Tag Archive | "General Motors Co."

Auto Sales Per Dealer May Reach Pre-Recession Levels, Firm Says


U.S. auto sales per dealership may return to levels reached before the recession after General Motors Co. and Chrysler Group LLC closed locations.

Sales per dealer may rise to about 745 new vehicles this year, according to auto-dealership consultant Urban Science. The National Automotive Dealership Association forecasts total U.S. sales in 2011 may rise 11 percent to 12.9 million, which would be about 23 percent less than the annual average from 2000 to 2007, reported The Detroit News.

The number of U.S. auto dealerships fell 4.4 percent last year to 17,659, Detroit-based Urban Science said today in its annual Automotive Franchise Activity Report. The rate of closings slowed from 8 percent in 2009, according to the report.

“The domestic consolidations worked and have allowed the remaining dealers an opportunity see their numbers rebound faster,” John Frith, vice president of Urban Science, said in a statement.

GM, the largest U.S. automaker, and Chrysler eliminated more than 2,200 dealers as part of their bankruptcy reorganizations in 2009. The shutting of about one-fourth of the companies’ dealerships drew criticism by the special inspector general for the Troubled Asset Relief Program, which said in a report last year that the “dramatic and accelerated” closings may not have been necessary and added to unemployment.

Detroit-based GM reorganized with $49.5 billion in government aid, while Auburn Hills-based Chrysler got $12.5 billion in assistance for its reorganization that year from the government’s TARP program, which also aided banks.

More dealerships may close in 2011 after Ford Motor Co. discontinued its Mercury brand at the end of last year, according to Urban Science.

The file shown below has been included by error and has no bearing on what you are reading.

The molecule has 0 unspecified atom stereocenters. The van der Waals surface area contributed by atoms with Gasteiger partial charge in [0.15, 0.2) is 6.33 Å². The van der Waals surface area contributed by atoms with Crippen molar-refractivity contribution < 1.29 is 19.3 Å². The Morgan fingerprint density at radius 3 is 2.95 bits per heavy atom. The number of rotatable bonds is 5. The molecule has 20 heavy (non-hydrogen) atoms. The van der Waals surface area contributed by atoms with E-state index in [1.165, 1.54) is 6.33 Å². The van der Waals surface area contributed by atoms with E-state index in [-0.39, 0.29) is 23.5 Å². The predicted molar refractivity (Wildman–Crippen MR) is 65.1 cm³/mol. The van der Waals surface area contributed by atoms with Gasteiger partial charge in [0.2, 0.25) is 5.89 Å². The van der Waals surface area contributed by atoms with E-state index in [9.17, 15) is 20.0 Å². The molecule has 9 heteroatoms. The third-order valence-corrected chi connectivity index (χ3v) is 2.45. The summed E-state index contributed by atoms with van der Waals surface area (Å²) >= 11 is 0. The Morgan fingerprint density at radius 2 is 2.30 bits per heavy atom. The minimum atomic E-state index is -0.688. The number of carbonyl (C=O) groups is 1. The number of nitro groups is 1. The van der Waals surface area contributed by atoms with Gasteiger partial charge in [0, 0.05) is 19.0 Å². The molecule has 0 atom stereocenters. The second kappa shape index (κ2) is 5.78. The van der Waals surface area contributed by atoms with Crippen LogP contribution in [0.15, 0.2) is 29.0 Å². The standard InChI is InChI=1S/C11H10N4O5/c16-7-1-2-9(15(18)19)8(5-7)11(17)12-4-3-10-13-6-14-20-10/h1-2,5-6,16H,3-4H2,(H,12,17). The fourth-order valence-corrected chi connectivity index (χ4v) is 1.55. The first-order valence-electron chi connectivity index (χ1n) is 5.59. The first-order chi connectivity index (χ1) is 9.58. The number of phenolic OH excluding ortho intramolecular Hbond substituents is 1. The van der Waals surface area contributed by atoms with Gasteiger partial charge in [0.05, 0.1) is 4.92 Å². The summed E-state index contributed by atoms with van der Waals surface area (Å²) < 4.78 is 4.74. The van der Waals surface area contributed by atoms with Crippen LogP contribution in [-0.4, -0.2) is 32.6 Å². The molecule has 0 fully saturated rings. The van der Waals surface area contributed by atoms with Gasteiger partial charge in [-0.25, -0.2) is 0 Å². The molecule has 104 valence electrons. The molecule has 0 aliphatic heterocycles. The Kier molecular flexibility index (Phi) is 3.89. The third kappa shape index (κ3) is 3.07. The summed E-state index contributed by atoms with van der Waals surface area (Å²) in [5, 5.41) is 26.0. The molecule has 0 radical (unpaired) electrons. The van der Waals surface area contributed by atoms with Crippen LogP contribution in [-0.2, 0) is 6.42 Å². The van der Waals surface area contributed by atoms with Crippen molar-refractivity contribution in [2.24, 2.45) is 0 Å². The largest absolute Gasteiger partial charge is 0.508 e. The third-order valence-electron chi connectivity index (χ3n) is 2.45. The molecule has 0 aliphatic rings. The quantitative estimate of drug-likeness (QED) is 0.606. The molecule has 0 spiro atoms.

Ford plans to reduce the number of dealerships selling its Lincoln luxury brand in the biggest U.S. metropolitan markets by 25 percent to 325 outlets, the Dearborn-based automaker told dealers and reporters this month at the NADA convention in San Francisco.

The industry averaged a 16.8 million annual rate from 2000 to 2007, according to Woodcliff Lake, New Jersey-based researcher Autodata Corp.

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Lutz May Return to GM As Adviser


General Motors Co. has been in talks with former product chief Robert Lutz about bringing him back as a paid consultant, The Detroit News has learned.

The details were unclear Tuesday, but the 79-year-old Lutz continues to have a close relationship with GM, and the two have been in discussions about formalizing an advisory role, according to sources familiar with the discussions.

Lutz retired from GM last May after a storied, 47-year career in the auto industry, but he remains in contact with many of GM’s senior executives and speaks frequently with CEO Daniel Akerson, reported The Detroit News.

Lutz, reached by phone Tuesday, said a formal offer hasn’t been made.

“I have the utmost respect for the GM management,” he said. “If they want me to come in as a consultant, I’d be very happy to consider it.”

GM Vice Chairman Stephen Girsky, speaking to investors in New York City Tuesday, said they call on Lutz “every now and then,” but downplayed the company’s need for more “car guys.”

GM officials declined to comment further on what they described as speculation about Lutz’s return.

It wouldn’t be the first time GM has brought back a senior executive as a consultant. Former GM CEO Fritz Henderson worked as a consultant to the company after leaving in 2009. He has since left GM.

Lutz, who recently finished a memoir of his career, is a legendary figure in the industry and largely credited for engineering a design renaissance at GM.

He has held senior positions at each of Detroit’s Big Three automakers and overseen some of the industry’s most daring designs in recent years, from the Dodge Viper to the Chevrolet Volt extended-range electric car.